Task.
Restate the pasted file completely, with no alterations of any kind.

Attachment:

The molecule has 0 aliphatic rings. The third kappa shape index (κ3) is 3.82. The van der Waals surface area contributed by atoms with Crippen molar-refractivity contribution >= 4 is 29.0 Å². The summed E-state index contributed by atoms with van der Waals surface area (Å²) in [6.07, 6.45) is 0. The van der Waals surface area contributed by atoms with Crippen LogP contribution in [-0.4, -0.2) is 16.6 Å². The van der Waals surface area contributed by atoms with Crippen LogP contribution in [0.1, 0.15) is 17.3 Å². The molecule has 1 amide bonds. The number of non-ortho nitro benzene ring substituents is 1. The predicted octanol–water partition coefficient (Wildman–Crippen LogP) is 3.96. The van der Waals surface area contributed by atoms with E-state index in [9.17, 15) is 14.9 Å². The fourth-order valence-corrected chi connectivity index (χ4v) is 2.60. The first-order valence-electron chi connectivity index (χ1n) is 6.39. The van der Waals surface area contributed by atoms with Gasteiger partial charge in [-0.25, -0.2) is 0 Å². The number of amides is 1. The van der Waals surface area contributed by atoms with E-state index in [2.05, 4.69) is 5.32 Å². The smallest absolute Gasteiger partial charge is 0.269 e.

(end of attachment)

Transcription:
The molecule has 0 aliphatic rings. The third kappa shape index (κ3) is 3.82. The van der Waals surface area contributed by atoms with Crippen molar-refractivity contribution >= 4 is 29.0 Å². The summed E-state index contributed by atoms with van der Waals surface area (Å²) in [6.07, 6.45) is 0. The van der Waals surface area contributed by atoms with Crippen LogP contribution in [-0.4, -0.2) is 16.6 Å². The van der Waals surface area contributed by atoms with Crippen LogP contribution in [0.1, 0.15) is 17.3 Å². The molecule has 1 amide bonds. The number of non-ortho nitro benzene ring substituents is 1. The predicted octanol–water partition coefficient (Wildman–Crippen LogP) is 3.96. The van der Waals surface area contributed by atoms with E-state index in [9.17, 15) is 14.9 Å². The fourth-order valence-corrected chi connectivity index (χ4v) is 2.60. The first-order valence-electron chi connectivity index (χ1n) is 6.39. The van der Waals surface area contributed by atoms with Gasteiger partial charge in [-0.25, -0.2) is 0 Å². The number of amides is 1. The van der Waals surface area contributed by atoms with E-state index in [2.05, 4.69) is 5.32 Å². The smallest absolute Gasteiger partial charge is 0.269 e.